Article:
Hanover Management Shuffle

Some industry observers question whether Hanover’s changes are too little too late

Is Hanover Direct a victim of its management team’s `low-end’ mentality?

A month after announcing a $14.8 million third-quarter loss, multititle cataloger Hanover Direct replaced president/CEO Rakesh Kaul with former Barneys and Macy’s turnaround specialist Tom Shull. At the same time, Hanover replaced longtime board chairman Alan Quasha with Richemont S.A. executive director Eloy Michotte, though Quasha remains on the Hanover board. The Zug, Switzerland-based Richemont, which owns Cartier, Alfred Dunhill, and other luxury brands, is the largest shareholder of Hanover.

The moves came on Dec. 5, following Hanover’s Nov. 8 report stating that for the 39 weeks ended Sept. 23, it had a net loss of $41.9 million, more than triple the net loss of $12.7 million it posted for the comparable period of 1999. The soaring loss came despite a nearly 9% rise in net revenue for the period, from $380.6 million the previous year to $413.9 million.

Hanover, whose titles include Gump’s, International Male, and The Company Store, blamed the loss on costs related to Erizon, a division that provides third-party e-commerce transactions. Kaul had championed the division, which launched in 1999.

Time for a change Quasha, the president of New York-based investment firm Quadrant Management, says the executive shakeup represents “a time for change. The board supports Tom, and there’s a recognition that the cost structure has changed at Hanover,” Quasha says. “Rakesh did a good job, but…the board believed there was a different direction the company should be pursuing.”

While at upscale retailer Barneys, Shull was responsible for an EBITDA improvement of more than $20 million in 20 months on a $350 million sales base. Also during those 20 months, comparable-store sales rose more than 12%, driving Barneys successful emergence from bankruptcy in January 1999.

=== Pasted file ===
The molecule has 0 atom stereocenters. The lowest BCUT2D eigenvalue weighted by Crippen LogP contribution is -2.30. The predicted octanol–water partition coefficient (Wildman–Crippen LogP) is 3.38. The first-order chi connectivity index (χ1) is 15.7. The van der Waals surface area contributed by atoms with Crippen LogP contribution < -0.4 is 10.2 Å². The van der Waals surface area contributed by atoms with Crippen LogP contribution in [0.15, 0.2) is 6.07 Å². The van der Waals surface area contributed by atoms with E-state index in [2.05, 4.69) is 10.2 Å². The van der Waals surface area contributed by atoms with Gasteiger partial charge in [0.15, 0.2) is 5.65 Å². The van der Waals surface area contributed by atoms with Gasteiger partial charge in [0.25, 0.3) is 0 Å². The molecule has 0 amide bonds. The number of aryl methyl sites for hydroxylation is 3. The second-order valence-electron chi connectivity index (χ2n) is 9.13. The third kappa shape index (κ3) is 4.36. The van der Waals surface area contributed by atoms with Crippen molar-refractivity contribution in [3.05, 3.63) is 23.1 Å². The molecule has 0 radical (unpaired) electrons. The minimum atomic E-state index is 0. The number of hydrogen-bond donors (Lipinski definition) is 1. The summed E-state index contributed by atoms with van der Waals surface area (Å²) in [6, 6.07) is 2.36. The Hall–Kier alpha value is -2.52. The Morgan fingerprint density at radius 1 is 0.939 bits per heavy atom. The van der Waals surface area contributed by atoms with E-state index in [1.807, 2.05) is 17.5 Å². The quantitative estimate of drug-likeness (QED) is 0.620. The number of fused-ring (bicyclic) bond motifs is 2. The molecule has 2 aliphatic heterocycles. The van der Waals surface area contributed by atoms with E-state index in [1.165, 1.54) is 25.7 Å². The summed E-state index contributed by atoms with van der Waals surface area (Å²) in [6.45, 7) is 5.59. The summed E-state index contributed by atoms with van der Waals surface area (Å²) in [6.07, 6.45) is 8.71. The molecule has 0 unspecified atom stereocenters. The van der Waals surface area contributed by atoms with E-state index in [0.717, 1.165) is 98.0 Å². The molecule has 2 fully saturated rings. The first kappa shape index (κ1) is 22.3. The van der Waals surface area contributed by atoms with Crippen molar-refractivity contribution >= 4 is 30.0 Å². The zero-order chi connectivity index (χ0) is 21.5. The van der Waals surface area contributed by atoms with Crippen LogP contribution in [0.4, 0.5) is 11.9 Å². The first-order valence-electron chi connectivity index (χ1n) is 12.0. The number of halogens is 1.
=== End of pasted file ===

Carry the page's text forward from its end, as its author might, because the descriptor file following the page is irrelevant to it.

Several sources contacted by Catalog Age expect more tumult in the Hanover executive suite down the road. “Hiring Shull simply reflects the realization that losses need to be cut and expansion is done,” says one source familiar with the company. “Expect more personnel cuts and sales of assets that are not returning value. In the long run, these are positives.”

But some wonder if the company’s changes are too little, too late. “Is Hanover salvageable?” asks retail analyst Ken Gassman, of Richmond, VA-based investment firm Davenport & Co. “Sometimes these problems wind up spiraling into a financial abyss from which there’s no return.”

“One of the mysteries about Hanover is that it’s had a march-through of some of the greatest minds in direct marketing,” says consultant Al Schmidt, president of Manasquan, NJ-based Schmidt Group International, who himself had worked at Hanover more than 25 years ago. Industry veterans Coy Clement, Pat Connolly, Katie Muldoon, Ted Pamperin, and Jack Rosenfeld are Hanover alumni as well. But the company has been unable to harness the talent of its management team, Schmidt says. “I don’t know if it’s a case of Hanover management just not bringing out the best of the talented people who work there, or that it’s just putting a yoke around its people’s necks.”

Another of Hanover’s ongoing ills has been what Schmidt refers to as a “low-end mentality,” which keeps the company focused on its more downscale titles, such as home goods book Domestications, which generate lower average order sizes.

“Even when Hanover brought in more competent people to raise those average order values and evolve the brand, the management was still keyed to the low-end strategy,” Schmidt says. He cites the recent closing of the high-end home goods catalog Turiya as an example. – Additional reporting by Mark Del Franco and Moira Cotlier.

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